Neuropsychologic Outcome after Aortic Arch Surgery: Effects of a Selective Cerebral Perfusion Technique under Deep Hypothermic Circulatory Arrest

(Department of Surgery, Kurume University School of Medicine, Kurume, Japan)

Teiji Okazaki
To determine the effects of a selective cerebral perfusion (SCP) technique under deep hypothermic circulatory arrest (DHCA) for aortic arch surgery, the neuropsychological outcomes of 38 patients with cardiovascular disease were examined before and after the operation. Thirteen patients undergoing aortic arch repair with SCP under DHCA (SCP group) were evaluated with 2 batteries of neuropsychological tests (Benton Visual Retention Test and Miyakefs Verbal Memory Test) resulting in 4 subscores, and the results were compared with those of 15 heart surgery patients who underwent a normal cardiopulmonary bypass (CPB group) and 10 patients who underwent abdominal aortic aneurysm repair without CPB (Y group). There were no significant differences in age, incidence of preoperative cerebrovascular complications, or mean score on the preoperative neuropsychological tests among the groups. In the postoperative period, the patients in all 3 groups performed less well than they did preoperatively on 3 of 4 subscores, however, there were no differences among the 3 groups. On 1 of 3 subscores, the postoperative mean score in the SCP group was significantly lower than the preoperative and postoperative mean scores in the Y group, whereas there were no differences between the SCP and CPB groups. In the SCP group, the patients whose postoperative mean score was lower than the preoperative score had longer SCP times than the patients without a lower postoperative mean score. In conclusion, CPB, including SCP, may be a risk factor for the deterioration of postoperative neuropsychological function, although each group had deteriorated test scores in the early postoperative phase and the severity of the deterioration was not exceedingly high using our SCP methods. Various factors, such as drugs, anesthesia, surgical technique, and physical and psychological damage are believed to potentially have an effect on deteriorated postoperative neuropsychological function.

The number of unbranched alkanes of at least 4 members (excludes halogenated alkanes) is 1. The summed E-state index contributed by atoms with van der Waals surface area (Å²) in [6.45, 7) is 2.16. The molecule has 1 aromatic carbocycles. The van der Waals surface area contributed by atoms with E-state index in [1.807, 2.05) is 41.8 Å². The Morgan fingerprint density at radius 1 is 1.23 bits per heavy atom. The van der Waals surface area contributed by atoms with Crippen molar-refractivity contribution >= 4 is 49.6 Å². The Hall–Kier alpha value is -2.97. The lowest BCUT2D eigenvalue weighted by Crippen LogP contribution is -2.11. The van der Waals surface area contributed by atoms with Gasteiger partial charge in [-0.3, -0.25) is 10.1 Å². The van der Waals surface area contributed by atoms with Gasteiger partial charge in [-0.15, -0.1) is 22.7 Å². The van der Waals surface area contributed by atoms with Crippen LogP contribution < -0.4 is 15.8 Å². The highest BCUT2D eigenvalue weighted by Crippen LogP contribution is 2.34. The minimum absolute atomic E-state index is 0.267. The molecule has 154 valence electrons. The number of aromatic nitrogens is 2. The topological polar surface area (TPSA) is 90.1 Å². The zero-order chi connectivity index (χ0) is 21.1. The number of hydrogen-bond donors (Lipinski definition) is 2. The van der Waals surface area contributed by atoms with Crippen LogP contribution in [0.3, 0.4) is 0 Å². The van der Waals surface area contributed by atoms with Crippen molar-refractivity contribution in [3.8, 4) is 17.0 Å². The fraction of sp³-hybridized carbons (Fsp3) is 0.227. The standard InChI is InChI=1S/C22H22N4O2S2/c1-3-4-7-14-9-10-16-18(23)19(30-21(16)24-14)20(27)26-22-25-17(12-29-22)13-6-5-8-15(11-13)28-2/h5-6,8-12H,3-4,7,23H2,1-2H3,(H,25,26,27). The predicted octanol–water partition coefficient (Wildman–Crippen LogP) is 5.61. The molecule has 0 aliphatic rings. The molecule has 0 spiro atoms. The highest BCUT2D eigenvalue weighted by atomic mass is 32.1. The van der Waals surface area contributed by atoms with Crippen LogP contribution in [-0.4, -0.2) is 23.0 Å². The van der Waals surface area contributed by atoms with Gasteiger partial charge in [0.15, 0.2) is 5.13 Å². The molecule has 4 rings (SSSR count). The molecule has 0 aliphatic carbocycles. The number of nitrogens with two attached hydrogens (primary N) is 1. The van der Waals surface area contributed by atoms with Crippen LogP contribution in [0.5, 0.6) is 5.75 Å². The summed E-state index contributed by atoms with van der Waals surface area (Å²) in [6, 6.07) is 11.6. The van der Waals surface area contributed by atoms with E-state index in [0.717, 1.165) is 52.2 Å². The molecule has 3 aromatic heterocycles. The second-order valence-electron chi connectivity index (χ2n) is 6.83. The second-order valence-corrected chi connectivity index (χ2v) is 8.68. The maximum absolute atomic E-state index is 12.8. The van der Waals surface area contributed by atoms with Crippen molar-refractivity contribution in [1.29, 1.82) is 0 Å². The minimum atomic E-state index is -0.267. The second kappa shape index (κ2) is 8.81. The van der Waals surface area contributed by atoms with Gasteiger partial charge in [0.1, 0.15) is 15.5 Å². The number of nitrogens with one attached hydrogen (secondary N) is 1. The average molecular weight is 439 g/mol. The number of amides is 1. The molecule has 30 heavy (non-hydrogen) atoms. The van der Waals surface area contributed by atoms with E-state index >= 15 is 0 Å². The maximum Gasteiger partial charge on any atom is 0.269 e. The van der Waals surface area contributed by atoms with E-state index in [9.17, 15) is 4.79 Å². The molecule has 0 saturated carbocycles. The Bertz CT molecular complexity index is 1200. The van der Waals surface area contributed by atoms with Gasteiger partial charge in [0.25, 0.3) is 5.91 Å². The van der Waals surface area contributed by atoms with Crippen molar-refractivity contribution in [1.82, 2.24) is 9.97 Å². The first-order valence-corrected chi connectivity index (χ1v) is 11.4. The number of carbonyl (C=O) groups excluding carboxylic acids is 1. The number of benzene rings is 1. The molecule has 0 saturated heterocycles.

@Jpn. J. Cardiovasc. Surg. 33: 244-251 (2004)